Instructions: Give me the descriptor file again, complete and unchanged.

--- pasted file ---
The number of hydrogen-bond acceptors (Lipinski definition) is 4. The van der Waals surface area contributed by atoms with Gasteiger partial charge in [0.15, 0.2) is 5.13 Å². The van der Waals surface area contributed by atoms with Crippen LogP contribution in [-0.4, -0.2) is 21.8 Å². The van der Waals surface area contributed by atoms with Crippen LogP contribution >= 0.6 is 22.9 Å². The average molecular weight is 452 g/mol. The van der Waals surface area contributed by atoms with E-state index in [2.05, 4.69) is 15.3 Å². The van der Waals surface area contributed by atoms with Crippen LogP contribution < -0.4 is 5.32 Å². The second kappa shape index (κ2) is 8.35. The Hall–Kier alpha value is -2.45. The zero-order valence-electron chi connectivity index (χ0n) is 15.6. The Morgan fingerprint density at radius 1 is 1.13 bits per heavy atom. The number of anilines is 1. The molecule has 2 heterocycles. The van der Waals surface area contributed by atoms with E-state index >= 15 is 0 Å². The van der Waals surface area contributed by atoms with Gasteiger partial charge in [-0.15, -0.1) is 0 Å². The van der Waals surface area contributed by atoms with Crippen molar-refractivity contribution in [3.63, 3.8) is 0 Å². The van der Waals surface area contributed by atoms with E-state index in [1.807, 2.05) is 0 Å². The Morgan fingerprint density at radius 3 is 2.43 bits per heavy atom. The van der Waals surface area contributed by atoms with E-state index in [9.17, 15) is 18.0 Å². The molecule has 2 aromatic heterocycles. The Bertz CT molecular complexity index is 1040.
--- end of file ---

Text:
The number of hydrogen-bond acceptors (Lipinski definition) is 4. The van der Waals surface area contributed by atoms with Gasteiger partial charge in [0.15, 0.2) is 5.13 Å². The van der Waals surface area contributed by atoms with Crippen LogP contribution in [-0.4, -0.2) is 21.8 Å². The van der Waals surface area contributed by atoms with Crippen LogP contribution >= 0.6 is 22.9 Å². The average molecular weight is 452 g/mol. The van der Waals surface area contributed by atoms with E-state index in [2.05, 4.69) is 15.3 Å². The van der Waals surface area contributed by atoms with Crippen LogP contribution < -0.4 is 5.32 Å². The second kappa shape index (κ2) is 8.35. The Hall–Kier alpha value is -2.45. The zero-order valence-electron chi connectivity index (χ0n) is 15.6. The Morgan fingerprint density at radius 1 is 1.13 bits per heavy atom. The number of anilines is 1. The molecule has 2 heterocycles. The van der Waals surface area contributed by atoms with E-state index >= 15 is 0 Å². The van der Waals surface area contributed by atoms with Gasteiger partial charge in [-0.15, -0.1) is 0 Å². The van der Waals surface area contributed by atoms with Crippen molar-refractivity contribution in [3.63, 3.8) is 0 Å². The van der Waals surface area contributed by atoms with E-state index in [1.807, 2.05) is 0 Å². The Morgan fingerprint density at radius 3 is 2.43 bits per heavy atom. The van der Waals surface area contributed by atoms with E-state index in [9.17, 15) is 18.0 Å². The molecule has 2 aromatic heterocycles. The Bertz CT molecular complexity index is 1040.